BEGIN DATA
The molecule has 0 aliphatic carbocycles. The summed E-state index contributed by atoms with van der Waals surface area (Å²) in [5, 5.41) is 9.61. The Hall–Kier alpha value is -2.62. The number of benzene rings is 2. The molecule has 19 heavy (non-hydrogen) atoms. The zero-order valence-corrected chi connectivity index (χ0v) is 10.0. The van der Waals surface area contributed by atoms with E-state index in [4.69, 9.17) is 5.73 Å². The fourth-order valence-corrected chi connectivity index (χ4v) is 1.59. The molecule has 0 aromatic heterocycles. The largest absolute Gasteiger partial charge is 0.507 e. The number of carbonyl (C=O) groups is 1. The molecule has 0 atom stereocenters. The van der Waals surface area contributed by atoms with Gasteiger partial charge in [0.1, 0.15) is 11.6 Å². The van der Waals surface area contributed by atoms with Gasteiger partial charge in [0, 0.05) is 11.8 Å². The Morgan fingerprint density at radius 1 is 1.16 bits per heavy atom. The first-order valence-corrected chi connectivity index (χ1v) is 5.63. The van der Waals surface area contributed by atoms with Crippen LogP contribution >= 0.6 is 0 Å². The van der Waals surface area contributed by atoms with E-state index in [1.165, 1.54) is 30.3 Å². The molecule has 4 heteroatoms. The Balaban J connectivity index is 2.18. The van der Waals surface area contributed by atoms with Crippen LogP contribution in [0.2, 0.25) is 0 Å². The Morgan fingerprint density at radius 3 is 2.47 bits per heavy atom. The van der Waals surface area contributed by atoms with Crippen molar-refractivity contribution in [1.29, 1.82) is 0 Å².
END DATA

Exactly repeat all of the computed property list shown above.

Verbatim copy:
The molecule has 0 aliphatic carbocycles. The summed E-state index contributed by atoms with van der Waals surface area (Å²) in [5, 5.41) is 9.61. The Hall–Kier alpha value is -2.62. The number of benzene rings is 2. The molecule has 19 heavy (non-hydrogen) atoms. The zero-order valence-corrected chi connectivity index (χ0v) is 10.0. The van der Waals surface area contributed by atoms with E-state index in [4.69, 9.17) is 5.73 Å². The fourth-order valence-corrected chi connectivity index (χ4v) is 1.59. The molecule has 0 aromatic heterocycles. The largest absolute Gasteiger partial charge is 0.507 e. The number of carbonyl (C=O) groups is 1. The molecule has 0 atom stereocenters. The van der Waals surface area contributed by atoms with Gasteiger partial charge in [0.1, 0.15) is 11.6 Å². The van der Waals surface area contributed by atoms with Gasteiger partial charge in [0, 0.05) is 11.8 Å². The Morgan fingerprint density at radius 1 is 1.16 bits per heavy atom. The first-order valence-corrected chi connectivity index (χ1v) is 5.63. The van der Waals surface area contributed by atoms with Crippen LogP contribution >= 0.6 is 0 Å². The van der Waals surface area contributed by atoms with E-state index in [1.165, 1.54) is 30.3 Å². The molecule has 4 heteroatoms. The Balaban J connectivity index is 2.18. The van der Waals surface area contributed by atoms with Crippen LogP contribution in [0.2, 0.25) is 0 Å². The Morgan fingerprint density at radius 3 is 2.47 bits per heavy atom. The van der Waals surface area contributed by atoms with Crippen molar-refractivity contribution in [1.29, 1.82) is 0 Å².